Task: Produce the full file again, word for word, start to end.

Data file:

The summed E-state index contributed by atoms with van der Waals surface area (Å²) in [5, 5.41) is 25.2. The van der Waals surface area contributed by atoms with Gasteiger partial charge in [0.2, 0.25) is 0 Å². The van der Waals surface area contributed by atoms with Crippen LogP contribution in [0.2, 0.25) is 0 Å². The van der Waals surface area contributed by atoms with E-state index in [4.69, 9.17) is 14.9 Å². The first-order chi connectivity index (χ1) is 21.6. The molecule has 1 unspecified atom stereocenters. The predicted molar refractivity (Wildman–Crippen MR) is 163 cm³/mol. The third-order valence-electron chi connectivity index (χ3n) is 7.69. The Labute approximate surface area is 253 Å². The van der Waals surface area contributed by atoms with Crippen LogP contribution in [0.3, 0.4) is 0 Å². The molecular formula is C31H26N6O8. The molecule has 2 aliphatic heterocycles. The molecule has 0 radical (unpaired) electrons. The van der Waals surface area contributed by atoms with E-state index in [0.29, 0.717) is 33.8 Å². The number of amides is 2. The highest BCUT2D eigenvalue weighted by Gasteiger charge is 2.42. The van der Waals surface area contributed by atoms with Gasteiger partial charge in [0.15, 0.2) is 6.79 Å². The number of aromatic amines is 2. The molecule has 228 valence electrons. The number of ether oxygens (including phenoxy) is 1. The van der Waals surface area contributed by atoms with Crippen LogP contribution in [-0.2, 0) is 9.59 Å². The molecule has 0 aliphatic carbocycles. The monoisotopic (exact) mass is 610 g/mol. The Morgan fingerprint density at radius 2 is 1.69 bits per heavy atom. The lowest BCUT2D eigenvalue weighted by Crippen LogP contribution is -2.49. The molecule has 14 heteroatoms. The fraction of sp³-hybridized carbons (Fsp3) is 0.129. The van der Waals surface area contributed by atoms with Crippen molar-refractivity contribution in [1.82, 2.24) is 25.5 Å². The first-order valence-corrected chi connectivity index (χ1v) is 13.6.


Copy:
The summed E-state index contributed by atoms with van der Waals surface area (Å²) in [5, 5.41) is 25.2. The van der Waals surface area contributed by atoms with Gasteiger partial charge in [0.2, 0.25) is 0 Å². The van der Waals surface area contributed by atoms with Crippen LogP contribution in [0.2, 0.25) is 0 Å². The van der Waals surface area contributed by atoms with E-state index in [4.69, 9.17) is 14.9 Å². The first-order chi connectivity index (χ1) is 21.6. The molecule has 1 unspecified atom stereocenters. The predicted molar refractivity (Wildman–Crippen MR) is 163 cm³/mol. The third-order valence-electron chi connectivity index (χ3n) is 7.69. The Labute approximate surface area is 253 Å². The van der Waals surface area contributed by atoms with Crippen LogP contribution in [0.3, 0.4) is 0 Å². The molecular formula is C31H26N6O8. The molecule has 2 aliphatic heterocycles. The molecule has 0 radical (unpaired) electrons. The van der Waals surface area contributed by atoms with E-state index in [0.29, 0.717) is 33.8 Å². The number of amides is 2. The highest BCUT2D eigenvalue weighted by Gasteiger charge is 2.42. The van der Waals surface area contributed by atoms with Gasteiger partial charge in [0.15, 0.2) is 6.79 Å². The number of aromatic amines is 2. The molecule has 228 valence electrons. The number of ether oxygens (including phenoxy) is 1. The van der Waals surface area contributed by atoms with Crippen LogP contribution in [-0.2, 0) is 9.59 Å². The molecule has 0 aliphatic carbocycles. The monoisotopic (exact) mass is 610 g/mol. The Morgan fingerprint density at radius 2 is 1.69 bits per heavy atom. The lowest BCUT2D eigenvalue weighted by Crippen LogP contribution is -2.49. The molecule has 14 heteroatoms. The fraction of sp³-hybridized carbons (Fsp3) is 0.129. The van der Waals surface area contributed by atoms with Crippen molar-refractivity contribution in [1.82, 2.24) is 25.5 Å². The first-order valence-corrected chi connectivity index (χ1v) is 13.6.